June 1997: I was approaching the end of my year as a teaching assistant in Hanover and had been going to watch Hannover 96 regularly throughout the season. A few of the lads in the Abitur class that I had conversation classes with were in the fan club and got tickets for the second leg of the play-off tie against Energie Cottbus, which would decide who got promoted to the 2. Liga. These tickets were like gold dust at the time, 96 had sold out the old Niedersachsenstadion for the first leg (which I also managed to get to, as another teacher had a ticket going spare) and the interest in the second leg was massive. We got the cheapest possible ticket for the journey, changing several times (including a police escort from platform to platform in Berlin) and taking increasingly decrepit regional trains the closer we got to Cottbus. The experience as a whole was pretty horrendous once we arrived: outright hostility from every person we met in Cottbus, police escort to the ground, people throwing stuff from the tower blocks as we were marched to the 'Stadion der Freundschaft' (oh how we laughed at that one), home fans trying to scale the fences around the away sector when the floodlights failed, the snack hut at the back of the terrace being torched as 96 slumped to a 3-1 defeat and then having groups of Cottbus idiots trying to break through the police lines as we were being herded back to the station. We just piled on to the only available train, the fans' special - no tickets, but no-one cared. It took for bloody ever to get back to Hanover and we had to wait for an age in the middle of nowhere for an ambulance that carted someone off to hospital with alcohol poisoning. Didn't get a wink of sleep, walked back to my flat in the Südstadt, showered and changed and then staggered over to the school to sit in the staff room and drink coffee.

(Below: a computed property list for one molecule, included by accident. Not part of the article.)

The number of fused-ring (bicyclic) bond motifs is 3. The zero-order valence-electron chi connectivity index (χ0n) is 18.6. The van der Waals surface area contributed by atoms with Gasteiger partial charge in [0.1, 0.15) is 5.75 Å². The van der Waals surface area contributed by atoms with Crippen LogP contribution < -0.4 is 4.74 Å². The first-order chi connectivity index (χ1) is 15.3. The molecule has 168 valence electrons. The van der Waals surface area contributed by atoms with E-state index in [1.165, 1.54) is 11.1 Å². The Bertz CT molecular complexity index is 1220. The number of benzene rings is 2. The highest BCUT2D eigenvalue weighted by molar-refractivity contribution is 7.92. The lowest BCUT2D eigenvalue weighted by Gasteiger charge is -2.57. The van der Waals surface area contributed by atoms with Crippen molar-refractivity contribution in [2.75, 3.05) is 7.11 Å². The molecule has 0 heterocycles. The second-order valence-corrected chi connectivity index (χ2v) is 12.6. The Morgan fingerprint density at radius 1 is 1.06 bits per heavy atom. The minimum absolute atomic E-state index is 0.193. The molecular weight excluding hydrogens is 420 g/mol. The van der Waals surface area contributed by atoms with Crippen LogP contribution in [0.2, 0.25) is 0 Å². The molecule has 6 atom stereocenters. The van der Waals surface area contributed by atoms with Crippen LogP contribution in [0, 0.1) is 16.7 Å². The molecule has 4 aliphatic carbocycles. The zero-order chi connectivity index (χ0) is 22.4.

March 2001: Bayern v. Arsenal in the Champions League, a few of us got tickets for the match and headed down to Bavaria. We had booked a compartment on a night train back to Karlsruhe but it transpired that Our Man With The Tickets had mislaid them somewhere during the day. We did manage to buy tickets for a later train, but with no reservations – most of the seats were taken and when a couple of us lay down in the corridor between two carriages, the ticket inspectors woke us up and moved us on. Wandered down the train to find the toilet occupied by two lads smoking weed, then gave up on sleep and watched Günzburg, Ulm etc. roll by as morning approached.

            June 2003: Went out for a drink with a lady I had been seeing on and off for a few months, to try and establish what the situation was. Went for a bite to eat and ended up in the Schlupfloch in Walldorf, an underground bar in the cellar of one of the building behind the Hauptstraße. No windows, no clock, and no-one ever checked to make sure that it really closed at 3am. We rolled out of there as the sun was coming up, greeted by birdsong and the realization that it was 5:45 on a Friday morning and I had to be in work at 8. Bollocks.

            July 2003: SAP football tournament in Rettigheim. We qualified from the group matches during the week and made it to the knockout tournament on Saturday, I think we got to the last 16 before bowing out to the semi-pro players from Walldorf who also worked in HR and Logistics at SAP. The Ireland and UK offices had sent several teams and quite a few supporters over as well, there was live music and at some point the organisers announced that all the remaining beer and wine was now free… when the party finished, there were no cabs to be had and there was no way I fancied the 10km walk home. Two of us ended up asleep in a bus stop in the middle of the village just before dawn, before being woken by a passing taxi driver. “You English? You go Walldorf?” Oh yes. I love you, random taxi man.